Jazzline N 77027 (CD) / N 78027 (LP)
ALSO AVAILABLE IN VINYL 180g DIRECT METAL MASTERING
BENNY CARTER SEXTET
LIVE IN COLOGNE 1961
In September 1959 Julian Adderley left Miles Davis' band and established a quintet together with his brother Net, which turned out to be way more successful than his first one. In November 1960 they set off for their first European tour. The band travelled the Netherlands, Germany, Sweden, England and France – as part of Norman Granz’s JATP (Jazz at the Philharmonic) with Coleman Hawkins, Benny Carter, Don Byas, Dizzy Gillespie, Stan Getz, Lalo Schifrin and J.J. Johnson. The Adderley quintet was assigned the task of opening the shows. However, their contract only assigned them 20 to 30 minutes every evening, which again and again led to criticism during the course of the tour.
Five months later "Cannonball’s" group (Nat Adderley, cornett; Victor Feldman, vibraphone and piano; Sam Jones, bass and cello; Louis Hayes, percussion, and as a guest the then still relatively unknown Ron Carter, who assumed the bass-part during Jones' cello-interludes) was back in Europe and on April 15 on stage in Paris. This time the musicians were allowed to perform longer (well documented among others on the CD "En Concert avec Europe1"). One day after their performance at the Olympia they were on stage at the Gürzenich in Cologne (and played tracks not included in the French audio-recording). The Rhinelanders cheered the Adderleys – contrary to Dieter Zimmerle, the then editor of Jazz Podium magazine, whose cover in April featured the two brothers. Criticism was not aroused by the brevity of their performance - as it had been the year before - but virtually by everything they did that evening. The header of Zimmerle’s article referred indirectly to the alto-saxophonist's nickname (a friend from Florida once called him "cannibal" because of his insatiable appetite, which later turned into "Cannonball", a reference to his quickly expanding waistline) writing "Slender Adderley – substantial Peterson":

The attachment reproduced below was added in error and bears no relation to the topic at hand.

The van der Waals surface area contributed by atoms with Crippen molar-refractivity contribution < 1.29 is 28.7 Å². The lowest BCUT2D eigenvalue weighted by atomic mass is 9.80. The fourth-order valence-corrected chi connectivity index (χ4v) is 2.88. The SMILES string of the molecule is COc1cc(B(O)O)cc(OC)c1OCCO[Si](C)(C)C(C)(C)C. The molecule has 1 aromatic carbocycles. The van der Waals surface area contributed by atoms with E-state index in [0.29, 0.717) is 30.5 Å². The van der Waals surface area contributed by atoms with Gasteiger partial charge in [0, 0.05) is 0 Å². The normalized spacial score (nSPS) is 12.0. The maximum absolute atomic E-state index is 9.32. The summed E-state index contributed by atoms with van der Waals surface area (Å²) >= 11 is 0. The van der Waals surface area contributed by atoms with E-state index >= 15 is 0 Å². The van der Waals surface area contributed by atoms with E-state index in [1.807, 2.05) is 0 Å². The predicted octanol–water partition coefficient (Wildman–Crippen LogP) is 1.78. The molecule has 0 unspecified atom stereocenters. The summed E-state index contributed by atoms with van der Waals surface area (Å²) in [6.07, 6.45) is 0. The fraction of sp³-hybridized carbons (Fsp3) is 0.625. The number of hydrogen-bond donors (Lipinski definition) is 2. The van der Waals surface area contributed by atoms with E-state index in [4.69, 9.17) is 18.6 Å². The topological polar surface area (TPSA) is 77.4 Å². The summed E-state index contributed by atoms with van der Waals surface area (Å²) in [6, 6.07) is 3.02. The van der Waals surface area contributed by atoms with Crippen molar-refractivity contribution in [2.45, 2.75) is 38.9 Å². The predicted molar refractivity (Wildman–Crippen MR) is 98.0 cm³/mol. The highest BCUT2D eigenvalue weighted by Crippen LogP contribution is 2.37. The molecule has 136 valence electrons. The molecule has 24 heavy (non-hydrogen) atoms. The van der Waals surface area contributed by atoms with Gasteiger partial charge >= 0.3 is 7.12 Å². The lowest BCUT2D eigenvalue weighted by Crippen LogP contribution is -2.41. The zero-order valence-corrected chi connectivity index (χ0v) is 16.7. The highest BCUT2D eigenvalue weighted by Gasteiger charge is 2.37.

"The high expectations jazz enthusiasts had ahead of this first in-person encounter, fuelled by the Adderley quintet's splendid reputation based on their impressive recordings, were not fulfilled. The musicians did not seem ready to let their hair down contrary to what would have been necessary to perform the music which had made them famous. It also does not seem to have been a singular case that the Adderley quintet chose a programme, which might have been appropriate for an insignificant engagement at a nightclub, but which was not adequate for a representative jazz concert. It did not come as a surprise that Nat Adderley is a good trumpeter, but he is not better than several of his American and European colleagues. However, it was a bit of a surprise and greatly disappointing, that his famous brother did stand out more for his dry sense of humour than for his accomplishments as a soloist." As if that would not have been enough: Zimmerle attested a "lengthy solo" to Hayes and called the "cello-intermezzo a sheer blunder, which only excited in a negative way". Furthermore, he called the decision to feature the "able vibraphonist" Feldman also as a pianist just at a joint concert with the Oscar Peterson trio as "at any rate unwise". Conclusion: "Compared to Peterson, Adderley was beyond help".